How serious is King Abdullah about women’s rights? – not just as the king, but as a father and husband too

Despite small reforms, Saudi women are still not treated as full legal adults

Share

When the story broke earlier this month of four Saudi princesses allegedly confined to their Jeddah home by members of their own family, the kingdom soon went into damage control mode.

Within a week, several British newspapers started calling Human Rights Watch, asking if we knew about a news pitch from a UK public relations firm claiming that the Saudi authorities were about to make a “major announcement” on women’s rights.

We didn’t, but in just a few days’ time, Saudi was due to appear at the UN Human Rights Council in Geneva to address its rights record.

So on March 19, when Saudi began presenting to the UN, we - along with many journalists – were watching with great interest.

But the “major announcement” never came.

Instead Dr. Bandar al-Aiban, president of the Saudi government’s Human Rights Commission, informed the Human Rights Council of various small but positive steps the government has taken on women’s rights. He mentioned that Saudi women will be able to vote and run in the 2015 municipal elections, and alluded to a new law issued in August 2013 to protect women from domestic violence – the first regulation in the kingdom’s history that criminalises domestic abuse. He spoke about how the kingdom is “taking steady strides to improve all walks of life” for women.

But the bizarre PR pitch received by journalists suggests the Saudi authorities want the British public to focus on  these small positive steps on women’s rights, and steer the conversation away from the king’s daughters.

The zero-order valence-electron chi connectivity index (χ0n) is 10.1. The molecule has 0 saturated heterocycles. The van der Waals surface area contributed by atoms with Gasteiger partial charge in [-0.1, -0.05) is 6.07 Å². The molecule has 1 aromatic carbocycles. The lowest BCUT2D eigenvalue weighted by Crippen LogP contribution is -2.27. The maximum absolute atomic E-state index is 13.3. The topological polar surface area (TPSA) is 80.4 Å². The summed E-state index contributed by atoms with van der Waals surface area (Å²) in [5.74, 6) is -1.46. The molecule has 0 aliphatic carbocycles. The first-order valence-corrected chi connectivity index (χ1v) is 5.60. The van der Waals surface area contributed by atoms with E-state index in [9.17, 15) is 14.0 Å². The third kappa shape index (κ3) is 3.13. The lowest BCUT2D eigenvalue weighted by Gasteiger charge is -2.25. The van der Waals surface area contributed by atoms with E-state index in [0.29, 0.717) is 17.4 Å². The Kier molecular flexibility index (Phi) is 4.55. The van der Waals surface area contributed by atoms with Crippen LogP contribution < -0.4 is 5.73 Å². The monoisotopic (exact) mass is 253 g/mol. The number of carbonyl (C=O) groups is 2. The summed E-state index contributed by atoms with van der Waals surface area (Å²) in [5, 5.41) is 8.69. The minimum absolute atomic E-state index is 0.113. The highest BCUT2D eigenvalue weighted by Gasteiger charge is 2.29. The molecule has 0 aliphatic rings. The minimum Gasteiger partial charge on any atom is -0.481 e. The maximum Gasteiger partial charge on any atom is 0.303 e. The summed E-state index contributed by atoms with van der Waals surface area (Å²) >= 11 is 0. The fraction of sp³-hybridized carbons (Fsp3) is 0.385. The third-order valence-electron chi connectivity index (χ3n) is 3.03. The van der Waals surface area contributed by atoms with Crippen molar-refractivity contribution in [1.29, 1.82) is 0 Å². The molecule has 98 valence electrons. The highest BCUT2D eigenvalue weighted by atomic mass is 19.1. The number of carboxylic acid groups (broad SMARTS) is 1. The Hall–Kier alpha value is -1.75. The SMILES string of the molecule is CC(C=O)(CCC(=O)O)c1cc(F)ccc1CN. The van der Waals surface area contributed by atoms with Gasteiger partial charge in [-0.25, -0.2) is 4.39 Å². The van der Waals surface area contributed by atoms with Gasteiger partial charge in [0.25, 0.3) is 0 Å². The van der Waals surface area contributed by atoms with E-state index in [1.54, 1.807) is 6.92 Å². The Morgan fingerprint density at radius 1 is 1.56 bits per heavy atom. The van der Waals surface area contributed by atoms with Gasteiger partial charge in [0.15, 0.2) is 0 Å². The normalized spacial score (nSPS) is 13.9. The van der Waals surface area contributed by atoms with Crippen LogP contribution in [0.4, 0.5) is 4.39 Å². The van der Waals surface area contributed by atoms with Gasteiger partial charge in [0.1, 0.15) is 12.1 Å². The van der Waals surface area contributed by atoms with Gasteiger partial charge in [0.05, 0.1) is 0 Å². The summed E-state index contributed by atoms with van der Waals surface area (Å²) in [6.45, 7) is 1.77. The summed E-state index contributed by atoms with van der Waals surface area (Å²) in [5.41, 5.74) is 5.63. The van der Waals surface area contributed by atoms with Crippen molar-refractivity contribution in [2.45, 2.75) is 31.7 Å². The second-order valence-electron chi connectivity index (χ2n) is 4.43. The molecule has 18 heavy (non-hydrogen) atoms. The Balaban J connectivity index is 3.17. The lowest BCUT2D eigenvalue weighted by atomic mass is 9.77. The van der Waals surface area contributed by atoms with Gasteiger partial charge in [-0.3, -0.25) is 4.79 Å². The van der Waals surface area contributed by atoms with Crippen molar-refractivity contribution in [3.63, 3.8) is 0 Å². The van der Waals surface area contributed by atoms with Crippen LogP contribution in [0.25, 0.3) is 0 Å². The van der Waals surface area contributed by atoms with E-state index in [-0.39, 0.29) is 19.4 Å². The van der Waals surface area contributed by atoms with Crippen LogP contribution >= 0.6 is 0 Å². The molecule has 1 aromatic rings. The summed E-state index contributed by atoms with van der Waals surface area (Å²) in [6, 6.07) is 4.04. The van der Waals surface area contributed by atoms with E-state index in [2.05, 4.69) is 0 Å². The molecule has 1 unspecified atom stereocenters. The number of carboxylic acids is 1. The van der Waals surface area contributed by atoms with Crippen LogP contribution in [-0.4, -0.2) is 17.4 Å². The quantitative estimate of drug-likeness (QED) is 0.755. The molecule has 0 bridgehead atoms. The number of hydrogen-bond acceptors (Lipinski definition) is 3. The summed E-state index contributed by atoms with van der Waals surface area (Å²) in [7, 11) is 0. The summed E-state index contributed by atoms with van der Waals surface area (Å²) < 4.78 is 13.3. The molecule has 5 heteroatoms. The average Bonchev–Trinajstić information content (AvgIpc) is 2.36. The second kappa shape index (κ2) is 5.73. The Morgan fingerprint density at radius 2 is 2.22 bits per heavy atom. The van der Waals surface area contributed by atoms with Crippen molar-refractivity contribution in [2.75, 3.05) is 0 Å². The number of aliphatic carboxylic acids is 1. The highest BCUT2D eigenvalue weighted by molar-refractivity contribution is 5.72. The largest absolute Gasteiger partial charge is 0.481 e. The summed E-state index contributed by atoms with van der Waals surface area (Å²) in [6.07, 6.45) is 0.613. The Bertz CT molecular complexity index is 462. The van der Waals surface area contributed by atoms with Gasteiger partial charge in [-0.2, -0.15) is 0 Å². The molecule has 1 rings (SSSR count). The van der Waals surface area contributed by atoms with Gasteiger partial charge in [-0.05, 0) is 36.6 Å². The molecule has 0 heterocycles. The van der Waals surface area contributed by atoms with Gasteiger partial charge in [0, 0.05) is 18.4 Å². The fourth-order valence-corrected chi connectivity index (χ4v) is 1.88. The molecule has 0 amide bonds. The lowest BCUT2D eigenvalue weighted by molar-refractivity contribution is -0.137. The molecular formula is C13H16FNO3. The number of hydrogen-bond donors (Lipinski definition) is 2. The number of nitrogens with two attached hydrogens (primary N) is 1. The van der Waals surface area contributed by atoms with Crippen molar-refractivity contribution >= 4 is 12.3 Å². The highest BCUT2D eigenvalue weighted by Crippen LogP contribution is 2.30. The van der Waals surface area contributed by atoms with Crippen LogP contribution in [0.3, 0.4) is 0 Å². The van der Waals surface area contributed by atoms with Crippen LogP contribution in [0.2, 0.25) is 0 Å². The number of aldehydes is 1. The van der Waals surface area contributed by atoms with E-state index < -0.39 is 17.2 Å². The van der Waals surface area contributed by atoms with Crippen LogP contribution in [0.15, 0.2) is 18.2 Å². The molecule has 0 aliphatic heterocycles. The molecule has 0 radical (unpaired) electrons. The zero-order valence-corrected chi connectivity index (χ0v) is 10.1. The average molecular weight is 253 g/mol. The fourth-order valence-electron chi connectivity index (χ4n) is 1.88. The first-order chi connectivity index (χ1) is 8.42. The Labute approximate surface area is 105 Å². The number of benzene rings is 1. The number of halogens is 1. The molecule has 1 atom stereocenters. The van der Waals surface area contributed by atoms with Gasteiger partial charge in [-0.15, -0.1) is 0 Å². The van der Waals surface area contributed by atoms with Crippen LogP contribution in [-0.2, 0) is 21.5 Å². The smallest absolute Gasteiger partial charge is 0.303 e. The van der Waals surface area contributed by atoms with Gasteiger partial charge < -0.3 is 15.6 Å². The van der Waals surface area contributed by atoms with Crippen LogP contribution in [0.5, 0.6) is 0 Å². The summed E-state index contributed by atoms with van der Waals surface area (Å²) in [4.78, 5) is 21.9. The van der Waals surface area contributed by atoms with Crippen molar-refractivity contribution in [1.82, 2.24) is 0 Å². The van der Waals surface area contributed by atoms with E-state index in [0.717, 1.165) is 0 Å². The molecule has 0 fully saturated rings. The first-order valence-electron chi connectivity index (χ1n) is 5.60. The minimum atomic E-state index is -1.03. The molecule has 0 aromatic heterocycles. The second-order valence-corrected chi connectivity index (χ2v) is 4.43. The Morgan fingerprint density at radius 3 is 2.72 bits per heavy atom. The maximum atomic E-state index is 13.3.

Saudi authorities have employed a similar strategy with gusto over the past two years, with a flurry of press statements and news stories citing every “first” for Saudi women, such as the first woman lawyer, newspaper editor, deputy minister, Shura Council members, and so on.

These steps are important, and show that positive incremental reform on women’s rights is likely to continue. But as last week’s events demonstrate, Saudi authorities also use these small gains to obscure major shortcomings on other women’s rights issues.

For example, while the domestic violence law that Dr al-Aiban alluded to is a step forward, it has a major flaw: it contains no clear enforcement mechanism, leaving all implementation up to an unnamed “specialised agency.” It is not known who would enter the private sanctity of the home to intervene where women are being abused or threatened with abuse. We also don’t know how authorities will define the terms “exploitation” or “abuse.”

Read more: YASMIN ALIBHAI-BROWN: THE GULF STATES ARE EVIL EMPIRES IF YOU'RE A WOMAN

The alleged confinement of King Abdullah’s daughters grabbed international attention because it involves the most powerful man in Saudi Arabia. But in fact all men in Saudi Arabia – not just the ruling elite - are allowed to exercise complete control over the movement of their adult female relatives. If they choose to restrict women’s movement, it’s not clear whether authorities would even consider this abuse.